Being Worthy of God’s Love

(Written 15 months after the death of my husband)

“Jehovah appeared of old unto me, (saying), Yea, I have loved thee with an everlasting love: therefore with lovingkindness have I drawn thee.”  Jeremiah 31:3

One of the thoughts that has hounded me the most in these fifteen months of grieving is  how much of a disappointment I must be to God because of how the death of my husband literally threw me on the ground and shattered my faith.

Surely I am a disappointment to Him because I am a Christian and should be able to stand up to the greatest loss in my life.  I should be able to keep my head up in the midst of this darkness and have a smile on my face.  I should be stronger than this.  My faith should be at the highest level it has ever been.  I should not have any questions of “why” or statements of “how could you do this to me after my serving You my entire life”.  Instead I should be bowing my head in quiet acceptance.  I should not be having any trouble finding out who I am now that I am no longer a wife.  I should be able to just let go of all those years I had with my husband and move forward.

Yesterday as I was listening to the Moody Radio station in my car, I heard a statement that hit me right in the heart.  I do not even remember who said it, but the essence of it was that there is nothing I can or cannot do to make God love me any more than He already does.  All my life I have believed that if I do all the right things in following the Lord, that will make me more deserving of His love and more deserving of more of His blessings.  When God did not answer my prayers for healing for my husband, I felt totally and completely betrayed.  My first thought was that somehow there was something that I did not do right that made me undeserving of getting that answer to my prayer.

The idea that there is nothing I could ever do or not do to make God love me any more than He does literally blew my whole life’s way of  thinking out of the water.  It stripped me bare of all of my “doing” and left me feeling like a load of “works” had been lifted off my shoulders.

All my life I have been a performance based person with very high expectations of myself and others.  I always wanted to do everything I could to make my parents proud of me.  Now they did not demand that of me nor do I even ever remember them telling me that they expected that of me.  As the oldest child and the only girl this was just something that I expected of myself.  I felt like I was the one that should always take care of everyone.

This carried over into my marriage and family.  I strived to be the perfect wife for my husband and the perfect mother for our daughters.  Whenever I failed, it greatly troubled me.  After my husband received a terminal diagnosis and we made the decision to go the alternative medicine route in dealing with that, I did everything I was told to do to keep him alive and well and it worked for a little over five years.  I spent hours every day preparing fresh juices and raw food meals for him, putting his supplements in separate bottles to be taken at different times throughout the day, reminding him of all the things he had to do every day to help his body heal, and so much more.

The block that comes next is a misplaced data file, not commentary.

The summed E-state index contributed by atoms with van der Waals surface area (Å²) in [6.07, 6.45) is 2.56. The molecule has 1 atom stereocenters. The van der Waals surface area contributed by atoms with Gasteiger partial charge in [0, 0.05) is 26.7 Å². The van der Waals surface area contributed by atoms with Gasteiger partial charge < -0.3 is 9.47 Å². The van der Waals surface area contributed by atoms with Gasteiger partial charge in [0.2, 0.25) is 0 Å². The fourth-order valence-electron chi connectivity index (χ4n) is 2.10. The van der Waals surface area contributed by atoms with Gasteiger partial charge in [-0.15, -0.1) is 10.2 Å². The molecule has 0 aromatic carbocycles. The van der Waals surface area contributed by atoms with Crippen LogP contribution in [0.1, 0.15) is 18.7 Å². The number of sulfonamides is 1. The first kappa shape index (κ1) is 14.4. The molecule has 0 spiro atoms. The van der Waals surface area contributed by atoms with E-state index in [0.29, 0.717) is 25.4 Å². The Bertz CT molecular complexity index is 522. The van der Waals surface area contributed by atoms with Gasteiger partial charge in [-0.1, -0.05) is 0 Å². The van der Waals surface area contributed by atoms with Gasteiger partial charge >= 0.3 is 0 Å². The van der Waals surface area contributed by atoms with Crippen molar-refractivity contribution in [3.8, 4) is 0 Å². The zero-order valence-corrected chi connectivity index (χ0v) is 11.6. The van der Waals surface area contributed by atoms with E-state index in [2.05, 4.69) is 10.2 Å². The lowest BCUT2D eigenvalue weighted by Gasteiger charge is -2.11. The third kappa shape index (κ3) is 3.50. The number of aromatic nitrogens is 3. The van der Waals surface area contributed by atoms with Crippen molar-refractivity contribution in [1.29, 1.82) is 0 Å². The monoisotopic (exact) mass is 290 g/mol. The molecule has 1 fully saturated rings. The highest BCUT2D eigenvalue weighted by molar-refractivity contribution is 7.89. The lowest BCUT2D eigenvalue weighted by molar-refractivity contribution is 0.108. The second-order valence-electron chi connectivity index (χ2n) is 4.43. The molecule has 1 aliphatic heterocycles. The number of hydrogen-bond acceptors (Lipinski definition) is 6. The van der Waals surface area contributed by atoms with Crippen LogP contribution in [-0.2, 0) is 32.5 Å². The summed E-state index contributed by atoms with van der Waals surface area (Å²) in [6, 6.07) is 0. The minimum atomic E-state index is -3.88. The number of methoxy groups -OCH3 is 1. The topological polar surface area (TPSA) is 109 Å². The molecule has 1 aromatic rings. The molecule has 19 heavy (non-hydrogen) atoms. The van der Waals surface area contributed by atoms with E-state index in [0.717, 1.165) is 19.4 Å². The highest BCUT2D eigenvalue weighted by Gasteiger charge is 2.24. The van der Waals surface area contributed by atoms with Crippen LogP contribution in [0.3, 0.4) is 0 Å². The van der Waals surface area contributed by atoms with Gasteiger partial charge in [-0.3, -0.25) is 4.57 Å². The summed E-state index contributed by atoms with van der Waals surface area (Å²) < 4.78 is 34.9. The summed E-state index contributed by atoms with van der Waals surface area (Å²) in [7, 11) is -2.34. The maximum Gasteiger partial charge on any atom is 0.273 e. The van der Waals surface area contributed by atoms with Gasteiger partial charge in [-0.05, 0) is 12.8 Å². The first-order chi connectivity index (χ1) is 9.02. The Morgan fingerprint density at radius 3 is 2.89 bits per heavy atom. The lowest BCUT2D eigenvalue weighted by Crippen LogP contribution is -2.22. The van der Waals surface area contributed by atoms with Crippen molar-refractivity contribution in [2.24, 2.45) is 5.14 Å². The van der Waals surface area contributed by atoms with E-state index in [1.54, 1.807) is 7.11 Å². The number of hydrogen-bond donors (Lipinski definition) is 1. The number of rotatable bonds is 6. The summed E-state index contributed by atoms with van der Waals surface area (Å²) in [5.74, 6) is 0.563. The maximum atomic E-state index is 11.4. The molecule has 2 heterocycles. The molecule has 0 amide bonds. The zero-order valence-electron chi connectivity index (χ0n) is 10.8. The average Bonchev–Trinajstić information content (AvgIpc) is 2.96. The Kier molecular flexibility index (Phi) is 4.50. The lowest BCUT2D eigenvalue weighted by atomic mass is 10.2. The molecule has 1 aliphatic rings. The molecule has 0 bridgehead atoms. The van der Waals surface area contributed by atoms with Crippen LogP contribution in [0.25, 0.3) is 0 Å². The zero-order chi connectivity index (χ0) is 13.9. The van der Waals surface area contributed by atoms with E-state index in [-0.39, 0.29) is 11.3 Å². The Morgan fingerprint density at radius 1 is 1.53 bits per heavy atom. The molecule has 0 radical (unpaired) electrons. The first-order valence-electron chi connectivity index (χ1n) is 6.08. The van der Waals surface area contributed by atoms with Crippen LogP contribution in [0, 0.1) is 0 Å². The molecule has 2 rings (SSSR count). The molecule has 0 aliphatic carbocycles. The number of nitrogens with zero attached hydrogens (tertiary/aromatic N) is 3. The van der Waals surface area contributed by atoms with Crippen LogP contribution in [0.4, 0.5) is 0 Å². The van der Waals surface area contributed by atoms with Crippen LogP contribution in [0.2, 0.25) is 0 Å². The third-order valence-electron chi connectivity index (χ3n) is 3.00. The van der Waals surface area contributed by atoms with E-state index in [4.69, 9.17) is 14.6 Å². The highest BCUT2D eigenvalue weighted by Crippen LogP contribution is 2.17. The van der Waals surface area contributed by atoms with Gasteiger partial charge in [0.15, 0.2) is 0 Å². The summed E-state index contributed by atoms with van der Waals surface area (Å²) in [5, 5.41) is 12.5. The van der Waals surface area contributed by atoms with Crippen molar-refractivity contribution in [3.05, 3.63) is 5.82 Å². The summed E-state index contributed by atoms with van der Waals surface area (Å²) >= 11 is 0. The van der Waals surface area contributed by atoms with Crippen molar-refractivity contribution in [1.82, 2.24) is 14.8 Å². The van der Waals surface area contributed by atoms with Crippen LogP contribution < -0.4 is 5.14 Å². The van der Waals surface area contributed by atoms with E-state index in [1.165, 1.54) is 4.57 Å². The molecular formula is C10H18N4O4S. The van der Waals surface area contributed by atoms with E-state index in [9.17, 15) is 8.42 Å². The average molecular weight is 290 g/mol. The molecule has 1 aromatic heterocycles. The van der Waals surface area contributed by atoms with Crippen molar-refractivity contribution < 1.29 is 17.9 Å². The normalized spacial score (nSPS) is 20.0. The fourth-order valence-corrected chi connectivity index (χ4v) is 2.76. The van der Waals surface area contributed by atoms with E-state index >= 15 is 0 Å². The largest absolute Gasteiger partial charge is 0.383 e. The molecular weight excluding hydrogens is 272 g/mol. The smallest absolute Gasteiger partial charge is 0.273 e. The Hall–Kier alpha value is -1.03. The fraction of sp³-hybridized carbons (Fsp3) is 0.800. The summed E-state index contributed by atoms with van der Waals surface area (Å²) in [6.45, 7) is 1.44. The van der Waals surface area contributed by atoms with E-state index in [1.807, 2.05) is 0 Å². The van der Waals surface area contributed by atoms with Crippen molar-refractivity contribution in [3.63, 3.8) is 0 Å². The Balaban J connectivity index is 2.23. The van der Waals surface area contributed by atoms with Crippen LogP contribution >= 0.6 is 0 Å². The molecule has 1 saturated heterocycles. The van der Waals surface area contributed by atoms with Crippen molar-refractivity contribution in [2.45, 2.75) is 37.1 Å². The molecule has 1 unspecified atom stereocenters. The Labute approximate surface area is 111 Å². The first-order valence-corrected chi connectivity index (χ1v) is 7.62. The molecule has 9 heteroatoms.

Both of my parents were having health problems at the same time and I was scrambling to do my very best to take care of them as well.  To say that I was living on “high alert” would be an understatement.  My thoughts were that I HAD to do everything I could for all three of them so that God would answer my prayers for their healing.  When they all three died in less than four months’ time, I was completely crushed.  My performance had not been enough to merit enough love from God to keep all three of them here with me.

When I heard that statement on Moody radio I realized how erroneous my thinking was.  God’s healing is not based on my performance nor on how much He loves me.  There is nothing I can do to earn His love.  He already loves me as much as He will ever love me.  That truth is very freeing.  It is something that I am going to have to continue mulling over and over in my mind.  I guess that is what renewing the mind is all about.

Thank you, God, for opening my eyes and my heart to this truth.  I know it does not negate the truth that I am to do my best for You, but it lets me off the hook in thinking that the more I “do”, the more You will love me and the more prayers You will answer for me. 

Help me in this grief journey, Lord.  Heal my broken heart and my shattered faith.  In spite of everything, I love You, Lord. I don’t understand how I got so messed up in my thinking, but I thank You that as I can handle it and this fog begins to lift, You are helping me to throw open all those doors of my heart that have been locked and sealed and are beginning to clear out the cobwebs in my mind so that I can “see” what is really true.

4 responses

  1. Dear Candy,